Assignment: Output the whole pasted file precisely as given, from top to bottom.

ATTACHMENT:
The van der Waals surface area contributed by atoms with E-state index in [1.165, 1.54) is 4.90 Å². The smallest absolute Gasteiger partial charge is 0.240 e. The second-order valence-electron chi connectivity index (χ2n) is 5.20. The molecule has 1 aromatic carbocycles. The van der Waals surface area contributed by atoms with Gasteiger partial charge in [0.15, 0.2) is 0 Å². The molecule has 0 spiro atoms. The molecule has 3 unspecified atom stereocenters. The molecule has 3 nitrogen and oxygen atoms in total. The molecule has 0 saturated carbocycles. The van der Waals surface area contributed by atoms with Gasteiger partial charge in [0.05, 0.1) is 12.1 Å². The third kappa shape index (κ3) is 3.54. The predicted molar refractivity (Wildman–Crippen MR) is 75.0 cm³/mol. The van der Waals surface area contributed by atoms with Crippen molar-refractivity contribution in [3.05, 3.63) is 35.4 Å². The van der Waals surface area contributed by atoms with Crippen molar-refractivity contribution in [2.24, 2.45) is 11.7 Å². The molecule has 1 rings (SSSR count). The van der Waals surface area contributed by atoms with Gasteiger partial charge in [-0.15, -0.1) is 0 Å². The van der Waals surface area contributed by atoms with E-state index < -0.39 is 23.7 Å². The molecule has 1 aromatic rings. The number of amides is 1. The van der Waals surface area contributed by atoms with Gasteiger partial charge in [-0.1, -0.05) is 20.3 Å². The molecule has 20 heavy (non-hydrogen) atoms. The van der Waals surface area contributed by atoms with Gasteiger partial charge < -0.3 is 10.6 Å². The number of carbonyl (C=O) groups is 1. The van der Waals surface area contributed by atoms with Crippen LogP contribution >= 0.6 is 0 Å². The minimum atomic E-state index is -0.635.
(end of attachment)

The van der Waals surface area contributed by atoms with E-state index in [1.165, 1.54) is 4.90 Å². The smallest absolute Gasteiger partial charge is 0.240 e. The second-order valence-electron chi connectivity index (χ2n) is 5.20. The molecule has 1 aromatic carbocycles. The van der Waals surface area contributed by atoms with Gasteiger partial charge in [0.15, 0.2) is 0 Å². The molecule has 0 spiro atoms. The molecule has 3 unspecified atom stereocenters. The molecule has 3 nitrogen and oxygen atoms in total. The molecule has 0 saturated carbocycles. The van der Waals surface area contributed by atoms with Gasteiger partial charge in [0.05, 0.1) is 12.1 Å². The third kappa shape index (κ3) is 3.54. The predicted molar refractivity (Wildman–Crippen MR) is 75.0 cm³/mol. The van der Waals surface area contributed by atoms with Crippen molar-refractivity contribution in [3.05, 3.63) is 35.4 Å². The van der Waals surface area contributed by atoms with Crippen molar-refractivity contribution in [2.24, 2.45) is 11.7 Å². The molecule has 1 rings (SSSR count). The van der Waals surface area contributed by atoms with Gasteiger partial charge in [-0.15, -0.1) is 0 Å². The van der Waals surface area contributed by atoms with E-state index < -0.39 is 23.7 Å². The molecule has 1 aromatic rings. The number of amides is 1. The van der Waals surface area contributed by atoms with Gasteiger partial charge in [-0.1, -0.05) is 20.3 Å². The molecule has 20 heavy (non-hydrogen) atoms. The van der Waals surface area contributed by atoms with Gasteiger partial charge < -0.3 is 10.6 Å². The number of carbonyl (C=O) groups is 1. The van der Waals surface area contributed by atoms with Crippen LogP contribution >= 0.6 is 0 Å². The minimum atomic E-state index is -0.635.